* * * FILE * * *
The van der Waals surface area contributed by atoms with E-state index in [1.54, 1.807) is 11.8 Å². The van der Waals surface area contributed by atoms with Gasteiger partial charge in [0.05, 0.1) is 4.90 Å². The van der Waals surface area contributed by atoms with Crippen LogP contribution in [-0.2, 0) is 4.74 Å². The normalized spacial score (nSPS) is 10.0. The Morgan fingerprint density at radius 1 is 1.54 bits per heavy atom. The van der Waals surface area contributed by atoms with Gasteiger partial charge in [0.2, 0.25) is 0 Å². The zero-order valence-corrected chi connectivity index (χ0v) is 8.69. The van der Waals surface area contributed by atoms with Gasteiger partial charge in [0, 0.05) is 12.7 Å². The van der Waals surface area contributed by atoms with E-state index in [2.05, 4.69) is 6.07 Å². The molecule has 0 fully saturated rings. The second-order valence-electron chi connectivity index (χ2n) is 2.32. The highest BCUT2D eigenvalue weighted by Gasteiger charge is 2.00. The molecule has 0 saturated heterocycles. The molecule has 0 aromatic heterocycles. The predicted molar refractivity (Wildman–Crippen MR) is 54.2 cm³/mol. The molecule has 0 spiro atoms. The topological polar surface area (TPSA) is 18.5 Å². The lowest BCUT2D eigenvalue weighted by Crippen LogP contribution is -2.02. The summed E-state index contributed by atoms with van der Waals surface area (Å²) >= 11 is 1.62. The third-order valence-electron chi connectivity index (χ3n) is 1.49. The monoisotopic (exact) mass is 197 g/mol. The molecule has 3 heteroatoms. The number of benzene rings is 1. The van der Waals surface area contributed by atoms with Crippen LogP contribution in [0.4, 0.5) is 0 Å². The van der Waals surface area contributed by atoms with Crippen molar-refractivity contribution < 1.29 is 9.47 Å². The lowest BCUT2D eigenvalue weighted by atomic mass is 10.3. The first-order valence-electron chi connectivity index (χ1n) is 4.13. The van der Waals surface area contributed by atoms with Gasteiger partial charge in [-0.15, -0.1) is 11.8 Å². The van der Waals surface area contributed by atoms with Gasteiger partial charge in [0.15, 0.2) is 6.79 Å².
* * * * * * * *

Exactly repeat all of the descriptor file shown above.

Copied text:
The van der Waals surface area contributed by atoms with E-state index in [1.54, 1.807) is 11.8 Å². The van der Waals surface area contributed by atoms with Gasteiger partial charge in [0.05, 0.1) is 4.90 Å². The van der Waals surface area contributed by atoms with Crippen LogP contribution in [-0.2, 0) is 4.74 Å². The normalized spacial score (nSPS) is 10.0. The Morgan fingerprint density at radius 1 is 1.54 bits per heavy atom. The van der Waals surface area contributed by atoms with Gasteiger partial charge in [0.2, 0.25) is 0 Å². The zero-order valence-corrected chi connectivity index (χ0v) is 8.69. The van der Waals surface area contributed by atoms with Gasteiger partial charge in [0, 0.05) is 12.7 Å². The van der Waals surface area contributed by atoms with E-state index in [2.05, 4.69) is 6.07 Å². The molecule has 0 fully saturated rings. The second-order valence-electron chi connectivity index (χ2n) is 2.32. The highest BCUT2D eigenvalue weighted by Gasteiger charge is 2.00. The molecule has 0 saturated heterocycles. The molecule has 0 aromatic heterocycles. The predicted molar refractivity (Wildman–Crippen MR) is 54.2 cm³/mol. The molecule has 0 spiro atoms. The topological polar surface area (TPSA) is 18.5 Å². The lowest BCUT2D eigenvalue weighted by Crippen LogP contribution is -2.02. The summed E-state index contributed by atoms with van der Waals surface area (Å²) >= 11 is 1.62. The third-order valence-electron chi connectivity index (χ3n) is 1.49. The monoisotopic (exact) mass is 197 g/mol. The molecule has 3 heteroatoms. The number of benzene rings is 1. The van der Waals surface area contributed by atoms with Crippen LogP contribution in [0.4, 0.5) is 0 Å². The van der Waals surface area contributed by atoms with Crippen molar-refractivity contribution < 1.29 is 9.47 Å². The lowest BCUT2D eigenvalue weighted by atomic mass is 10.3. The first-order valence-electron chi connectivity index (χ1n) is 4.13. The van der Waals surface area contributed by atoms with Gasteiger partial charge in [-0.15, -0.1) is 11.8 Å². The van der Waals surface area contributed by atoms with Gasteiger partial charge in [0.15, 0.2) is 6.79 Å².